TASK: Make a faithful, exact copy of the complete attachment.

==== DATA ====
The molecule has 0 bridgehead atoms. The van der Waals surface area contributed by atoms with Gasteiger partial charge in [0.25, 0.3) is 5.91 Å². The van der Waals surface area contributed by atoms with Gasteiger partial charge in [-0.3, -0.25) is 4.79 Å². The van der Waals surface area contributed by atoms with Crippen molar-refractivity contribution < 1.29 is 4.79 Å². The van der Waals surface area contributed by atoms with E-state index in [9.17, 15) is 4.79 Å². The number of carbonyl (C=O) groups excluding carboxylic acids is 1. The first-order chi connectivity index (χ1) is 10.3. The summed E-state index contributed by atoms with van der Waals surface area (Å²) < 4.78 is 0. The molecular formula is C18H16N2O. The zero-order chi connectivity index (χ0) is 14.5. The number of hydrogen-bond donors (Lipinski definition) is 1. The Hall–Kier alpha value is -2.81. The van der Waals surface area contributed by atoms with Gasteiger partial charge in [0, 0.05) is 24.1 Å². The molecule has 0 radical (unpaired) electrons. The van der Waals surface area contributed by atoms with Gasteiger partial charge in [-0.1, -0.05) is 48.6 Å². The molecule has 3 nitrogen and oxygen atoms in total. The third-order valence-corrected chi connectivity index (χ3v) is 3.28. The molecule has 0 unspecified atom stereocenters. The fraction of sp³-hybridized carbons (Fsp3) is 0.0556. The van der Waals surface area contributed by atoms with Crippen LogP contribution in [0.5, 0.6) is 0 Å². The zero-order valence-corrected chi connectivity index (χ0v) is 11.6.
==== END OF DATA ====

The molecule has 0 bridgehead atoms. The van der Waals surface area contributed by atoms with Gasteiger partial charge in [0.25, 0.3) is 5.91 Å². The van der Waals surface area contributed by atoms with Gasteiger partial charge in [-0.3, -0.25) is 4.79 Å². The van der Waals surface area contributed by atoms with Crippen molar-refractivity contribution < 1.29 is 4.79 Å². The van der Waals surface area contributed by atoms with E-state index in [9.17, 15) is 4.79 Å². The number of carbonyl (C=O) groups excluding carboxylic acids is 1. The first-order chi connectivity index (χ1) is 10.3. The summed E-state index contributed by atoms with van der Waals surface area (Å²) < 4.78 is 0. The molecular formula is C18H16N2O. The zero-order chi connectivity index (χ0) is 14.5. The number of hydrogen-bond donors (Lipinski definition) is 1. The Hall–Kier alpha value is -2.81. The van der Waals surface area contributed by atoms with Gasteiger partial charge in [0, 0.05) is 24.1 Å². The molecule has 0 radical (unpaired) electrons. The van der Waals surface area contributed by atoms with Gasteiger partial charge in [-0.1, -0.05) is 48.6 Å². The molecule has 3 nitrogen and oxygen atoms in total. The third-order valence-corrected chi connectivity index (χ3v) is 3.28. The molecule has 0 unspecified atom stereocenters. The fraction of sp³-hybridized carbons (Fsp3) is 0.0556. The van der Waals surface area contributed by atoms with Crippen LogP contribution in [0.5, 0.6) is 0 Å². The zero-order valence-corrected chi connectivity index (χ0v) is 11.6.